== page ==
Xu et al. fabricated core–shell structured composite of PPy and CNTs (PPy@CNTs) by electrodeposition, which indicates the PPy is distributed evenly in the CNT fiber [73]. When the content of PPy is 51 wt%, this composite shows a maximum value of 350 F·g-1 and has high electrochemical stability under bending and twisting.

Vertically aligned carbon nanotubes (VACNT)‐PPy nanocomposites prepared by electro polymerization shows a specific capacitance of 5 mF·cm-2, which is 500% higher than that of as‐grown VACNT or pure PPy film [71]. Different from the PANI, the deposition time and the thickness of PPy have no effect on the surface phenomenon. Fast redox reaction on PPy can enhance the energy density in the VACNT‐PPy nanocomposite. The VACNT‐PPy nanocomposite with 1 min electroplating time also has the lowest leakage current (about 5% of the device current at 0.5 V) compared to uncoated VACNTs and the 4 min electroplated VACNT‐PPy nanocomposite. Life cycle testing indicates that the 4 min electrode reached its maximum capacitance after 1000 cycles. After 3000 cycles, the 4 min electroplated VACNT‐PPy nanocomposite retained 92% of its maximum capacitance (capacitance at 1000 cycles). But the electrochemical capacitance maintained only 65% for the 1 min electrode over 3000 cycles.

Figure 8.

(a) Schematic of MWCNT film (top)and the pulsed electrodeposition condition (bottom); (b) and (c) Schematic of the PPy/MWCNTs under pulse deposition; (d) and (e) TEM image of the MWCNTs and PPy/MWCNTs; (f) SEM image of the PPy/MWCNT membrane (Reproduced with permission from Fang et al. [72]). © 2010, Elsevier.

Pulse deposition of PPy on MWCNT can improve the SCs value about 30 times [72]. In general, short deposition time allows monomers to diffuse from the bulk solution into the space between carbon nanotubes inside the membrane and thus produces more uniform PPy coating. The clogging of the space between carbon nanotubes at the membrane exterior is found to lower the SC value, as shown in Figure 8. PPy deposition with short pulses allows the polymer backbone to rearrange to form more ordered structure. Both the structural uniformity and high conductivity of PPy coating help to provide higher pseudo‐capacitance in this application.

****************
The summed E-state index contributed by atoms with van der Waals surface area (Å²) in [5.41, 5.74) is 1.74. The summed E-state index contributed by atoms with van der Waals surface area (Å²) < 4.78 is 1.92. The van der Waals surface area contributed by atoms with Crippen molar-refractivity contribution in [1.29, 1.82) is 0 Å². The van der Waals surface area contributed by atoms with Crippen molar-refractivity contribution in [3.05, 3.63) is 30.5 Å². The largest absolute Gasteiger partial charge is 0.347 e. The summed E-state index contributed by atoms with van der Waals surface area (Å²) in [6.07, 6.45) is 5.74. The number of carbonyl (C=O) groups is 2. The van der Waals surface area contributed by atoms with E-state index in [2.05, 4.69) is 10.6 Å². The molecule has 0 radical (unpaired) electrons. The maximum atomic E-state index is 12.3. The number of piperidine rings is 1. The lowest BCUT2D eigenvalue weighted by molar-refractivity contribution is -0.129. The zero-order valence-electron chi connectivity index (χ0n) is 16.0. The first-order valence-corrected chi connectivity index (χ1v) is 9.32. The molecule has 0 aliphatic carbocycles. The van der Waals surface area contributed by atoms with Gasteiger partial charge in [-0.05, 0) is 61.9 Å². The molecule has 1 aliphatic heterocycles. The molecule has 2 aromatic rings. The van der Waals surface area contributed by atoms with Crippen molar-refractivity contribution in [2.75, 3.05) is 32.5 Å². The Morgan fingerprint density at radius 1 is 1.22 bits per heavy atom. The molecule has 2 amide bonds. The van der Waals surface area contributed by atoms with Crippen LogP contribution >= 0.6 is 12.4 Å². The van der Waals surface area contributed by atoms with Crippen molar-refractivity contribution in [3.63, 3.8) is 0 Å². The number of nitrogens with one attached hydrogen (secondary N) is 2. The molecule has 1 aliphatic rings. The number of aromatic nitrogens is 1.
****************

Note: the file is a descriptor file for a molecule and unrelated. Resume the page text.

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4. EVA‐CNT

Figure 9.

Electrochemical performance of 45s‐MnO2/EVA/40 wt% CNT‐SC device. (a) CV curves; (b) Ragone plots; (c) capacitance retention; (d) galvanostatic charge‐discharge curves (Reproduced with permission from Zhang et al. [83]). © 2014, Elsevier.

EVA is very attractive as a very promising membrane material due to its excellent mechanical property such as good softness, high flexibility and good processability. Additionally, conductive EVA‐based membranes are easily obtained by combining EVA with conductive additives (CNT). In previous reports, some materials were often used for the substrates, such as carbon cloth, nickel foam, titanium foil, and et al. However, Lens wiping paper has been paid much more attention for the preparation of the conductive substrates, due to its low cost, lightweight and flexibility [83]. The EVA/40 wt% CNT paper exhibits a high conductivity of 12.1 S·cm-1 with good flexibility, lightweight and durability. MnO2 was electrodeposited on the as‐prepared EVA/CNTs paper via potentiostatic technique. The CV curves of 45 s‐MnO2/EVA/40 wt% CNT electrodes collected at various scan rates exhibit quasi‐rectangular shapes and do not significantly change when the scan rate increases from 10 to 200 mV·s-1, revealing the good capacitive behavior and high‐rate capability, which demonstrates that MnO2 is a good pseudo‐capacitive electrode material for SCs. The current density of the MnO2/EVA/40 wt% CNT electrode increases with the increasing MnO2 deposition time from 15 to 120 s. The 120 s‐MnO2/EVA/40 wt% CNT yields a good electrochemical capacitance of 0.083 F�cm-2 (0.36 mg·cm-2) at the scan rate of 10 mV·s-1. The as‐prepared electrode has better performance than the others, because the substrate of EVA/40 wt% CNT has good electrical conductivity (3.7 Ω) and rough. With increasing of the deposition amount of MnO2, the charge‐transfer resistance can increase to 22.9 Ω. If the deposition time of MnO2 is shortened, a high capacitance will be achieved, which has been confirmed by our experiments [83], as shown in Figure 9.

Figure 10.